Cultivating Curiosity in Kids Is Key for Academic Success
If Curious George were a kid instead of a monkey, there’s a very good chance he’d be a stellar student. That’s because curiosity is linked to academic achievement among kindergarteners, new research shows.
Researchers found that kids who were very curious had stronger reading and math skills.
As a parent, you’ve probably discovered that young children are naturally very curious. Seeking out ways to foster their creativity can help them strengthen this skill, which may pay off in school later. Here’s how to do just that.
Follow their interests. Kids’ curiosity takes off when they’re engaged in activities that they enjoy doing. Observe your child and discover what he or she loves to do. Is it playing with toy cars? Exploring outside? Playing dress-up? Finger painting? Offer plenty of opportunities for your child to experience activities that are meaningful.
Limit screen time. For children ages 2 and older, limit screen time to no more than one hour per day. Giving children plenty of time for unstructured, unplugged play will help stimulate their creativity.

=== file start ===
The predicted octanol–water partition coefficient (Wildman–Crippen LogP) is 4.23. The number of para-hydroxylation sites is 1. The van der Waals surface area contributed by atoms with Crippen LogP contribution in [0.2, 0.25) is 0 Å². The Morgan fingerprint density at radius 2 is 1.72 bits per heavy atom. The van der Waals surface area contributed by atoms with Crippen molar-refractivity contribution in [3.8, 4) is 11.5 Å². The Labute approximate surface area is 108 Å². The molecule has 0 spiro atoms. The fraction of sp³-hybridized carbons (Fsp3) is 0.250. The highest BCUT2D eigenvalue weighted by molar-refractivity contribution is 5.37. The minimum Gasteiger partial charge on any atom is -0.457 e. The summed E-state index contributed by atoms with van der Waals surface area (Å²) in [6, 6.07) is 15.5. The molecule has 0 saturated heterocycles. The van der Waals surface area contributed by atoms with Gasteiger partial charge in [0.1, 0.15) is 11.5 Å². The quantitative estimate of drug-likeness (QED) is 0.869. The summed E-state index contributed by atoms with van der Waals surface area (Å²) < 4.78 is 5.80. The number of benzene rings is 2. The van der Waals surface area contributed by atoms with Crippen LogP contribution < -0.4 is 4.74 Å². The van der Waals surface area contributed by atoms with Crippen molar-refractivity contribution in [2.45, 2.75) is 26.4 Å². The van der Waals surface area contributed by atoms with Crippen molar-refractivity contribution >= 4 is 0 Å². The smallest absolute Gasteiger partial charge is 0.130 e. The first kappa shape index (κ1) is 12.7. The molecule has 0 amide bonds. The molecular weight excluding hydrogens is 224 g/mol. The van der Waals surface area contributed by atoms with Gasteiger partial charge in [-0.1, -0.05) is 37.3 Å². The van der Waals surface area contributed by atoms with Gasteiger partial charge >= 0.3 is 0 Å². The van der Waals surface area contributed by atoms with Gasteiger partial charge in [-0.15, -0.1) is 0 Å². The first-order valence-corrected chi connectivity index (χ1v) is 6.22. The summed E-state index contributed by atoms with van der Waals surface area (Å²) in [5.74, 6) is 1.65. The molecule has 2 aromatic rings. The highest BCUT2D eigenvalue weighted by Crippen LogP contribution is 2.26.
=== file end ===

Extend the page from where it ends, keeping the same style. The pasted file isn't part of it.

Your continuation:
Read with your child. Books are a wonderful way to engage your child’s imagination and curiosity. When reading with your child, respond to his or her questions and comments. Ask your child about the pictures and the story you’re reading.
Keep art supplies handy. Art can give kids an opportunity to naturally express themselves. Keep simple supplies—such as paper, crayons, markers, and tape—available so they can sit down and use them any time they like.
When it comes to supporting your child’s curiosity, the most important thing you can do is pay attention to what gets your son or daughter excited about playing and learning. For example, if your child is curious about dinosaurs, borrow a stack of dinosaur books from the library. Offering opportunities for children to explore, discover, and learn is the best way to engage their curiosity every single day.
Ready, set, play!
Play is a great way to stimulate your child’s curiosity and creativity. Here are some playful learning activities from the American Academy of Pediatrics that you can do with your kids.
Online Medical Reviewer:
Brian McDonough, MD
Date Last Reviewed:
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